BBC editor steve jenkins explains that selection process in full

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The Independent Culture
It should have been easy. Choose 100 films to show on BBC2 during 1995, to celebrate 100 years of cinema. Simple. Start with Citizen Kane, that's obvious, and then...what? Back through Stagecoach, Renoir, Astaire and Rogers, British Hitchcock, W C Fields, and into the silents. Chaplin, Eisenstein, Griffith, German Expressionism, Melies. And forward to take in film noir, The Best Years of our Lives, Bicycle Thieves, Italian neo-realism and David Lean. Plus Bergman, Bunuel, Fellini, Satyajit Ray, that wholeflowering of art cinema in the Fifties and early Sixties. And then all those auteurs discovered and championed by "Cahiers du Cinema" - Anthony Mann, Nicholas Ray, Samuel Fuller... Which brings us neatly to the French New Wave - Godard, Truffaut, Rohmer, Chabrol. And it's still only 1965.

But already it is not quite as straightforward as it should be. Not only are there far too many movies, but every film you include reminds you of a director, star, country or genre that you have left out. And what about documentary, animation, the avant - garde, all those areas outside the realm of feature-length narrative fiction from which you have automatically constructed the list? Plus it all gets more difficult after the Sixties, as the divisions between genre and art cinema become more blurred, dif ferent national cinemas emerge and flourish, and any real sense of what might be a "classic" movie simply evaporates.

Then there is a more practical problem: even if you can hone your wish list down to 100 films, the BBC might only own the rights to 50 of them. Of the other 50, Channel 4 might have 20 and ITV could own 10. Which would mean some substitutions and a resulting list which was an approximation of a vague critical consensus as to what might be the 100 Greatest Films Ever Made (except for the ones you have been unable to acquire). It would probably also be a list that felt safe, predictable, worthy, and possibly a bit dull.

In finally selecting the BBC 100, and after exploring various permutations in 100 BBC meetings, I decided to bite the bullet and impose a basis restriction: the list of films would be drawn only from the titles which we currently have under licence, approximately 3,500 movies. In addition, I would limit the choice to sound films, given that the BBC's Cinema Century programming included two major series about silent film. These limitations, in fact, proved hugely liberating. The BBC's library includes a large number of classic titles which effectively selected themselves, from Kane, through Les Enfants Terribles, Casablanca, The Seventh Seal and Vertigo, to Spirit of the Beehive, Badlands and beyond. But the fact that we did not own, for example, The Seventh Samurai, Les 400 Coups and 2001: a Space Odyssey, all titles which "common sense" would have been voted onto the list, meant that places became free for less obvious choices. These are movies which might lack pantheon status but which would hopefully give the season a fresher and more diverse feel.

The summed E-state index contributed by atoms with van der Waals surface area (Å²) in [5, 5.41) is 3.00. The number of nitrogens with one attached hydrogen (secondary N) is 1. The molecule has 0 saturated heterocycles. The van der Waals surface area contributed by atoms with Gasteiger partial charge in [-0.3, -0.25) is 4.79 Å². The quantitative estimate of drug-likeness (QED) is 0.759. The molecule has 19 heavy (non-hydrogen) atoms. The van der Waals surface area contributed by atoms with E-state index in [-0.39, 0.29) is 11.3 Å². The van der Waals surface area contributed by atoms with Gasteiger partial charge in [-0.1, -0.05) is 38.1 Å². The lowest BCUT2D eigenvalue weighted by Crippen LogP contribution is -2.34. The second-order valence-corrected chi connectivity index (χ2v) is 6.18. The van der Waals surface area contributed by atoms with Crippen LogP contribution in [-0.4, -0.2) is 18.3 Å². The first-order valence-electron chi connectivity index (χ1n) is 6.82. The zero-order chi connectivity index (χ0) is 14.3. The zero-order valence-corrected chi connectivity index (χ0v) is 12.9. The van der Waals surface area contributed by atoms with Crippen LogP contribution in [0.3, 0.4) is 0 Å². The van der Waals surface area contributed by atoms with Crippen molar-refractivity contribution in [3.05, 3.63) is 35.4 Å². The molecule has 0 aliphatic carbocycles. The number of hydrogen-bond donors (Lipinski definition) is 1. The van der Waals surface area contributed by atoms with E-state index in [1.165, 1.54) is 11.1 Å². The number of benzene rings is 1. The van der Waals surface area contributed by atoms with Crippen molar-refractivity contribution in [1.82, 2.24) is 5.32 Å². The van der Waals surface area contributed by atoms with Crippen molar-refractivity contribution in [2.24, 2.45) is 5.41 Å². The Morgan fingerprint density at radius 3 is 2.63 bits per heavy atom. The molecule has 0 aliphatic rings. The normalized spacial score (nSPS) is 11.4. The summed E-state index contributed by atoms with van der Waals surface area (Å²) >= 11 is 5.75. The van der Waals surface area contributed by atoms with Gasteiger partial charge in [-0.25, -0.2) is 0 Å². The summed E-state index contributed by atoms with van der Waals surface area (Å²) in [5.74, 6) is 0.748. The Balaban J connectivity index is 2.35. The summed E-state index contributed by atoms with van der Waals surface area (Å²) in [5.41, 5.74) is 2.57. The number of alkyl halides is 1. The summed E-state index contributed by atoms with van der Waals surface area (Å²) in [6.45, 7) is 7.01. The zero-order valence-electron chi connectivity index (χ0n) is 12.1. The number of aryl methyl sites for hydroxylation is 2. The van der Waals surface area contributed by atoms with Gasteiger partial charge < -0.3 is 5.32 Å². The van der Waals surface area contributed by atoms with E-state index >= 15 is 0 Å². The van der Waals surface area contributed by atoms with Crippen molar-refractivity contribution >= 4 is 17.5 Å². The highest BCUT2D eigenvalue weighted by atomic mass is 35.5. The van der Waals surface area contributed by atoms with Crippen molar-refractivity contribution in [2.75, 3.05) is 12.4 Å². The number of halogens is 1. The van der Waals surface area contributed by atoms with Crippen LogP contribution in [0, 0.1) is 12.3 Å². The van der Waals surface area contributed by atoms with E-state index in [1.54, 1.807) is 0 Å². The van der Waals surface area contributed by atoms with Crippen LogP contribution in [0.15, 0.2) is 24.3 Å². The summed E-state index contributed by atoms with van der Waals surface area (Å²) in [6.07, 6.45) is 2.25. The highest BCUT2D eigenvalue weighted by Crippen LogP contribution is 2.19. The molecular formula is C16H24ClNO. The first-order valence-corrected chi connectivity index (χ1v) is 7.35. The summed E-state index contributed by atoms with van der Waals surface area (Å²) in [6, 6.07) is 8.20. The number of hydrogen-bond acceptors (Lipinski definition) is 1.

They range from underrated films by great directors (Anthony Mann's Man of the West, Wilder's Kiss Me Stupid), via titles which seem somehow symbolic or representative of something beyond themselves (El Cid, The Sound of Music, Easy Rider), to those which embody particularly unique forms of delirium (Gun Crazy, Performance, Dead Ringers). There was also space to have both early and later works by major film-makers, such as Fritz Lang, Alfred Hitchcock, John Ford and John Huston. The impact of Bergman inthe mid-Fifties could be embodied in three films rather than hinted at by one. And so on.

If, as a result, the collection becomes simultaneously more solid and more arbitrary, then it is also hopefully more stimulating. This is particularly more important with films from recent years. It is impossible to say whether A Brighter Summers Day, Sonatine and The Days would figure in a similar list in 2094, but there is little doubt that watching films from Africa and the Far East is currently more rewarding than the doldrums of European art cinema. Similarly, to include Jim McBride's Breat h less but not Godard's original, which the BBC does not own, is not just wilful or perverse, but an indication of how a film's status can change. The fact that Quentin Tarantino cites it as an influence throws new light on its wonderfully overheated visio n ofLos Angeles. And by grouping it with Rumble Fish and American Gigolo, you get a group shot of a certain kind of post-modern American art movie from that period, films which would probably never get made today. Oh, and Breathless does have the greate st ending in the history of the cinema.

Needless to say, scorn, abuse and outrage have already started to rain down, from Philip French to the Daily Mirror via Barry Norman. Eisenstein and E.T. are missing, and where is Kubrick?

Somewhere, they imply, is a correct, more sensible and responsible list, and this is definitely not it. But this Holy Grail approach misses the point. Not only of the practicalities of this sort of exercise, but also of the pleasurable meaninglessness

of the game. In the end, here are 100 films which, somewhere between Ingmar Bergman and Jerry Lewis, will give a sense of why the Centenary of Cinema is something to be celebrated. But the link between The Seventh Seal and The Nutty Professor? Your gues s is as good as mine.